6 ideas for your first crochet and knit projects
So many posts for first projects just involve scarves and blankets. While these are not bad ideas, and are in fact great for practicing the basic stitches, you might want to try something different.
Here is a list of a few alternative ideas to try. No scarves, blankets or hats in sight.
I saw a campaign request for a London hospital for people to make and donate ‘bonding squares’. The basic idea is to assist the bonding process for babies who are so premature or ill that they cannot easily be handled by their parents.
Bonding squares are a pair of 5×5 inch squares, either knitted or crocheted. The two squares should both be created in the same wool and pattern. One is placed with the baby and the other with a parent. These are then swapped every so often so the baby can be comforted by the square which now smells like their parent.
I thought this was such a great idea, and although this particular hospital no longer needs any donations as the response to the request produced thousand of squares, your local hospital might need something similar. Just make sure you pick a yarn that is machine washable.
Another easy one, and in a similar vein to the scarves and blankets options. Early on I recovered several cushions that had started out as cream and fluffy, but after inheriting them from a previous flatmate were now dirty and greying. Lovely.
I picked an aran weight yarn in a bright colour and just got to it. I chose to work in what would be called half treble crochet in the UK, or half double crochet in the US. It gives a slightly looser fabric than UK double/US single crochet without being so loose that you can see the cushion through it. It’s also easy to add buttons etc for a more decorative look.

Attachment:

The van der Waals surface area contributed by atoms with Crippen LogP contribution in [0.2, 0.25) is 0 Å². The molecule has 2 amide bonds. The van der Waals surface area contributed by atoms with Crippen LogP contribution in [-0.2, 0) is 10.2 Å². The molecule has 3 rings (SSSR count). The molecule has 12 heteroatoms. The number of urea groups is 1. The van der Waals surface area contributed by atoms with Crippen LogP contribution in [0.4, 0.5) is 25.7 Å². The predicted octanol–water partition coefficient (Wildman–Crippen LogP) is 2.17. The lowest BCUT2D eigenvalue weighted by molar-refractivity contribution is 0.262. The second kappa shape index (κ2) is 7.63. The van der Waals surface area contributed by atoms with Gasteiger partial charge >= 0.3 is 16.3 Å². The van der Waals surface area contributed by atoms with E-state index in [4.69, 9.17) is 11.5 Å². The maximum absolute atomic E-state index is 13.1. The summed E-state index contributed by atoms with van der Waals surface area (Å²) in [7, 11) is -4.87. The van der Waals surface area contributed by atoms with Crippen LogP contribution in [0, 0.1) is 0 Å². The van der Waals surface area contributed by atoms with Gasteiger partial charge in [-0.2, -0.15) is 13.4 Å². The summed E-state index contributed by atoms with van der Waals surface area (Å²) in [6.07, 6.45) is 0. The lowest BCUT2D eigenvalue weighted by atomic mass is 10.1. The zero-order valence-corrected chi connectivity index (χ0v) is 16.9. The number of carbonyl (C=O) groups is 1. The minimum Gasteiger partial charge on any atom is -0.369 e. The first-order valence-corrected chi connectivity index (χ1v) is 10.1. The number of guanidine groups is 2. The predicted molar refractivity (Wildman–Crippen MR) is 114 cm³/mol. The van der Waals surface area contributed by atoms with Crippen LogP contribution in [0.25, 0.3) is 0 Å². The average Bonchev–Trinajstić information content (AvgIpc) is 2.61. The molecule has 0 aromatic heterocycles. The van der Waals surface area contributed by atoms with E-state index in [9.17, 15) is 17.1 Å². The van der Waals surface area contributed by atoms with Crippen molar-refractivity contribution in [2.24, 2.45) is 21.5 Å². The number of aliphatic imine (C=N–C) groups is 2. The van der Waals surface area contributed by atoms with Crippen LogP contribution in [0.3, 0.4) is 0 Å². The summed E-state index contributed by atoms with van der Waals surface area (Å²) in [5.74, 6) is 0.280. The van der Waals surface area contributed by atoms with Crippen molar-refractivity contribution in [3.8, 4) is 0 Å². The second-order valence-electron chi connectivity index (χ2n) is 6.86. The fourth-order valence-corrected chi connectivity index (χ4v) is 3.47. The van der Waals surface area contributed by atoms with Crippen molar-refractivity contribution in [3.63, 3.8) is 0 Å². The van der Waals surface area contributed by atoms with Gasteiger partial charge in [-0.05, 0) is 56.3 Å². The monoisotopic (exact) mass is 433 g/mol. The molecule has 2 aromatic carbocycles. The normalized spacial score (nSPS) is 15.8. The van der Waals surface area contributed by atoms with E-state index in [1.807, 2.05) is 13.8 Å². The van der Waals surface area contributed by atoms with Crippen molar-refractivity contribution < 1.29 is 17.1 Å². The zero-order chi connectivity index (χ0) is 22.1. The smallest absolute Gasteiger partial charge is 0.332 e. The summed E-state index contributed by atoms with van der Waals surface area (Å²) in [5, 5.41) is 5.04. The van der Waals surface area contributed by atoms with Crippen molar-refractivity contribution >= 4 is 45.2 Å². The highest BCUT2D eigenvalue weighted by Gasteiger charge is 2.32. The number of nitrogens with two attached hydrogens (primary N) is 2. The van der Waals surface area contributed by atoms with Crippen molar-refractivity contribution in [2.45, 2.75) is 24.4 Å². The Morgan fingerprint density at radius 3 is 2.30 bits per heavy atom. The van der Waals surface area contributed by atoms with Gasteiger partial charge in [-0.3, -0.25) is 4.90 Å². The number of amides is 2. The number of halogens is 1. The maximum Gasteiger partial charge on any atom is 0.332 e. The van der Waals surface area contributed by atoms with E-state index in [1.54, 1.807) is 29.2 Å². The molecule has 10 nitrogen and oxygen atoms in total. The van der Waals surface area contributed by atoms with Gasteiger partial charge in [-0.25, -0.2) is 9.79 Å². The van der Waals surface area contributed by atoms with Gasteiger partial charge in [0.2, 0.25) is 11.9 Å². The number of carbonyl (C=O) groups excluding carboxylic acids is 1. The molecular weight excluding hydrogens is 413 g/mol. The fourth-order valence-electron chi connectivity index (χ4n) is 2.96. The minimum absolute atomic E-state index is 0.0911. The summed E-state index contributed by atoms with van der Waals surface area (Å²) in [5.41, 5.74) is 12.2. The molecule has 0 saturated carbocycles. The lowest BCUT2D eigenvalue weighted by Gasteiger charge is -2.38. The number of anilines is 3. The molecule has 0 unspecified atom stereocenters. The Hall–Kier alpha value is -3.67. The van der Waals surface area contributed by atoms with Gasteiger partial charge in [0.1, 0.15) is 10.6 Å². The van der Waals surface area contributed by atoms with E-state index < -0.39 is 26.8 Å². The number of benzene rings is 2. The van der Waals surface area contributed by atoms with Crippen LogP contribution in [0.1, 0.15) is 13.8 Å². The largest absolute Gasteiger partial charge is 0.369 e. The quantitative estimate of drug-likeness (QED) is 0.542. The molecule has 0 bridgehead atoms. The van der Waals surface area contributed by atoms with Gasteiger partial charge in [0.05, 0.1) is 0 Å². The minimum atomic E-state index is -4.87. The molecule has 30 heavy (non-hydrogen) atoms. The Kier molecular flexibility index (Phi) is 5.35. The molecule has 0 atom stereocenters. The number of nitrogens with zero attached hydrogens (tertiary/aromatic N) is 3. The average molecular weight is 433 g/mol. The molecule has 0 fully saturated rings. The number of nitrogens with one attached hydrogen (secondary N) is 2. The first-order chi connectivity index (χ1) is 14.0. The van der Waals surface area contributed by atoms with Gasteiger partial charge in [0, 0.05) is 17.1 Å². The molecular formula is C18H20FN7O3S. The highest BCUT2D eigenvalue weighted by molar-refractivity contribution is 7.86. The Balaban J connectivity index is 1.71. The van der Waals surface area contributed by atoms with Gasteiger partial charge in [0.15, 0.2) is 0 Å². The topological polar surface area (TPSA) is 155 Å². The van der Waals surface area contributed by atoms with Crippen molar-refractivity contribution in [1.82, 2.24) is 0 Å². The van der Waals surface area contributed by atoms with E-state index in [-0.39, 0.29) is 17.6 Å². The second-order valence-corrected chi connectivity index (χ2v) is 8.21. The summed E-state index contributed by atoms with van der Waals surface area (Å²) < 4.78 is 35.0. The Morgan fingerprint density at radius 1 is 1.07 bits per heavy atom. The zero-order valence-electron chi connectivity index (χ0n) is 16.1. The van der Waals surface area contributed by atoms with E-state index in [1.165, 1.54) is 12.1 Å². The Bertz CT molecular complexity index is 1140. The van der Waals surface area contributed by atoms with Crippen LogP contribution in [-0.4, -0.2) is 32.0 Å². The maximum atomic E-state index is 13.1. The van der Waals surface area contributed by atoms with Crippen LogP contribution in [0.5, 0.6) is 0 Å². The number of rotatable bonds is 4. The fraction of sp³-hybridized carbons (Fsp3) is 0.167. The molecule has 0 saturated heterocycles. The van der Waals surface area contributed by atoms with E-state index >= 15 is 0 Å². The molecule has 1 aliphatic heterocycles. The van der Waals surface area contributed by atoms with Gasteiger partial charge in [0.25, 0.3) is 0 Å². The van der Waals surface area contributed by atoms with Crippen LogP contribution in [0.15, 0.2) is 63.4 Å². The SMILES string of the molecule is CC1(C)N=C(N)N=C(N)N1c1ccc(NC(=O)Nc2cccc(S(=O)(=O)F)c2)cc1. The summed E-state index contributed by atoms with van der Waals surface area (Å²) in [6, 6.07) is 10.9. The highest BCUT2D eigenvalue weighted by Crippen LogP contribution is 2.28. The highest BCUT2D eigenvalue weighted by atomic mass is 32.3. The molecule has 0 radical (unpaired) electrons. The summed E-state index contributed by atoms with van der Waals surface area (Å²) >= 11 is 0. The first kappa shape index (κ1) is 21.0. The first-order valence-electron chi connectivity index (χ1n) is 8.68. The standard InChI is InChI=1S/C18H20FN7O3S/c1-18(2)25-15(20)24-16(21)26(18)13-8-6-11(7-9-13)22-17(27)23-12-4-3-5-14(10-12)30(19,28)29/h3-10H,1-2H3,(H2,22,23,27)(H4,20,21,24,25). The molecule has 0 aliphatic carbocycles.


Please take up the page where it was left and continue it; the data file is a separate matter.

You can even do this without a pattern. Just pick your stitch and start crocheting. The only thing I would advise, boring as it is, is to make a gauge swatch so your finished project matches the size of the cushion you are covering.
I’m all about brightening up my living space, and I had an equally greying old rug that was not such an attractive welcome to the hallway. You would likely need to put some backing on it, or lay a non-slip base underneath, but it’s an option that could easily be amended to show your personality in a new way. Pick a yarn that can take some wear and tear – definitely better with acrylic or fabric yarn than wool.
A good project for a beginner – it’s a smaller option and won’t take long for you to make it. There are loads of free patterns around for these. If your workplace is anything like mine your mug goes walkabouts fairly often. No longer!
I find that mobile phone covers are often either boring or very cheesy. Make one that suits you with your favourite colour combinations. You can customise it in any way you want – stitch your name or initials into it after completing, use buttons to decorate it… The possibilities are endless. Check out some patterns here.
Yes, this is less exciting, but still a good way to practice basic stitches. It will also let you complete something that might actually be useful. Particularly if your first projects, like many first attempts, are slightly wonky and uneven. Completing a project is something to be proud of, no matter how it turns out. Something like this is one you can keep, use, and later compare to newer projects. With time and practice I’m sure you will enjoy seeing the improvement you have made.
The general idea…
Have a think about your home, what could do with freshening up, and what should perhaps be replaced altogether. There’s almost always a project you could pick to improve your home.